- The Washington Times - Thursday, May 12, 2005

Nearly every automaker is feverishly working on mechanisms called fuel cells that use hydrogen to generate electricity to propel a motor vehicle while emitting only water vapor.

The problem is hydrogen-powered fuel cells remain well into the future. How far is the subject of heated debate.

General Motors’ researchers insist they’ll have workable, affordable fuel cells developed by 2010 — perhaps not on the road but at least in theory — and many will be operational by 2020, the automaker says.

Other industry experts predict fuel cells won’t be available in great numbers until the 2030 to 2050 time frame.

“Eventually we’ll get to hydrogen, but it will be difficult, at best, for everybody involved,” said Gunnar Lindstrom, senior manager of alternative fuels, Honda (North America).

He’s guessing hydrogen fuel cells are at least 15 years away. Technical issues, including the storage of the hydrogen, a hydrogen infrastructure, especially ones that use renewable sources not petroleum, and high costs of fuel cells are obstacles yet to be overcome.

In the meantime, automakers are searching for interim steps to ease dependence on petroleum, improve fuel economy and reduce emissions. And unlike hydrogen-powered fuel cells, seen universally as the ultimate answer, the interim steps appear all over the map.

Honda is traveling a lonely road; that of natural gas. In fact, Honda is the only manufacturer currently offering a dedicated natural gas-powered passenger car to the public in North America.

The automaker recently announced it will begin limited retail sales of its natural gas-powered Civic GX sedan paired with a new home-refueling appliance called Phill.

“Natural gas is extremely efficient, it’s near zero emission, and it is primarily domestic. It’s a home run,” said Honda’s Mr. Lindstrom. And, natural gas is already piped into millions of homes across the country

for heating.

The Civic GX is virtually identical to the Civic LX sedan, offering a similar array of safety and convenience features including dual front and side air bags, anti-lock brakes, air conditioning, AM/FM stereo with in-dash CD player, and power locks, windows and mirrors.

The four-passenger Civic GX is powered by a 1.7-liter, four-cylinder engine using natural gas as fuel. The engine is coupled with a fuel-efficient continuously variable automatic transmission. It has a base price of $21,760.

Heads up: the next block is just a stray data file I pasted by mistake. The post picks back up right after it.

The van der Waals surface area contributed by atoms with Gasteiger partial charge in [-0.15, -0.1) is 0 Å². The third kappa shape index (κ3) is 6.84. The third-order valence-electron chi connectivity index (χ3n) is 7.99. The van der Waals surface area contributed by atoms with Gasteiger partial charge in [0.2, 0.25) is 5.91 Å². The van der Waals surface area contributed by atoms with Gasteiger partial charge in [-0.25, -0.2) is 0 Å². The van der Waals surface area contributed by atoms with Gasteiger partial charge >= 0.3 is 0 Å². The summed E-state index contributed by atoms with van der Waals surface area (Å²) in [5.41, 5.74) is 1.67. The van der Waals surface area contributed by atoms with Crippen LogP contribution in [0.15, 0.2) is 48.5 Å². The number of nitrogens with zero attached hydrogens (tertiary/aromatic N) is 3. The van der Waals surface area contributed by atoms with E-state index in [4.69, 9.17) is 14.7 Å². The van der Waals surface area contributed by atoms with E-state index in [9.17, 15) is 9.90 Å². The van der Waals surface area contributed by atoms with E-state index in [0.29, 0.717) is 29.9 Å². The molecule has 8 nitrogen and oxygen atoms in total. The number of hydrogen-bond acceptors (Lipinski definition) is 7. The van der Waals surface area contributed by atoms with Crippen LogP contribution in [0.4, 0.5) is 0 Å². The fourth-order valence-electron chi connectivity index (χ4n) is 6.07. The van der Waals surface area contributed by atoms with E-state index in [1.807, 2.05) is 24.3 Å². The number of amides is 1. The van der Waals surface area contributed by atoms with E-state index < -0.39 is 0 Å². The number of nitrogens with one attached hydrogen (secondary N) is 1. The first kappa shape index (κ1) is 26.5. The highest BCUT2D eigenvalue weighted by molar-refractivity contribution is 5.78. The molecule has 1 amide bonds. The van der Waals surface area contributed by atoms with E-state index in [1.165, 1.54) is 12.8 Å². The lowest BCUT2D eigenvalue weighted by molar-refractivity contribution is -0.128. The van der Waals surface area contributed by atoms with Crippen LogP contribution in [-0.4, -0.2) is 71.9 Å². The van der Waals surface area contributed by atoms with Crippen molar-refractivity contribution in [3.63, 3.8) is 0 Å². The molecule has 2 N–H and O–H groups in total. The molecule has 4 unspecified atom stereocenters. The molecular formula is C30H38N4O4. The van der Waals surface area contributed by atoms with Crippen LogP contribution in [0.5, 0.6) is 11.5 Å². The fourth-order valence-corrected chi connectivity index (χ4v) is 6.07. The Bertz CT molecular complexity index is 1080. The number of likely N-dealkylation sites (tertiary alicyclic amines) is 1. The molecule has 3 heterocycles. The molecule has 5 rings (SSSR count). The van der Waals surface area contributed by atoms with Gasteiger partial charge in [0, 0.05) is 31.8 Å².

Honda boasts that the Civic GX is the cleanest internal combustion vehicle ever certified by the EPA and, with the introduction of home refueling, has the lowest fuel cost per mile of any new vehicle.

With a driving range between 200 and 220 miles, the Civic GX is the only vehicle distributed nationwide that is certified to the stringent EPA Tier 2-Bin 2 emissions standard and it meets California’s Advanced Technology Partial Zero Emission Vehicle standards.

The GX was the first vehicle to earn AT-PZEV status in California and the American Council for an Energy-Efficient Economy recently named the Civic GX as the “Greenest Vehicle of the Year” in overall environmental performance, ahead of even hybrid vehicles.

Not stopping at gas stations is a huge plus. You refill the tank at home using the Phill, manufactured and marketed by Toronto-based FuelMaker Corp. using your existing natural gas supply.

Phill can be mounted to a garage wall either indoors or outdoors and allow a natural gas-powered vehicle to be refueled overnight directly from a homeowner’s existing natural gas supply line.

It is designed to offer ease of operation with simple “start” and “stop” buttons and will automatically turn itself off when the tank is full.

Phill must be installed by a trained technician authorized by FuelMaker.

It is leased through 17 authorized Honda Civic GX California dealers in San Diego, Los Angeles, Bakersfield, Sacramento and San Francisco for a cost of approximately $34 to $79 per month (plus installation), depending on the region.

The federal government currently offers a $2,000 tax deduction on the purchase of a new alternative fuel vehicle, and local incentives and rebates may also be available to some consumers.

Drivers in California and nine other states also qualify for high-occupancy vehicle (HOV) lane access for solo commuters.

For the past seven years, Honda has marketed the Civic GX to fleet operators who have dedicated fueling stations. A limited number of retail customers also have purchased the Civic GX, relying on the existing public natural gas refueling network.

By offering the Civic GX with the Phill home refueling appliance, Honda is expanding the appeal.

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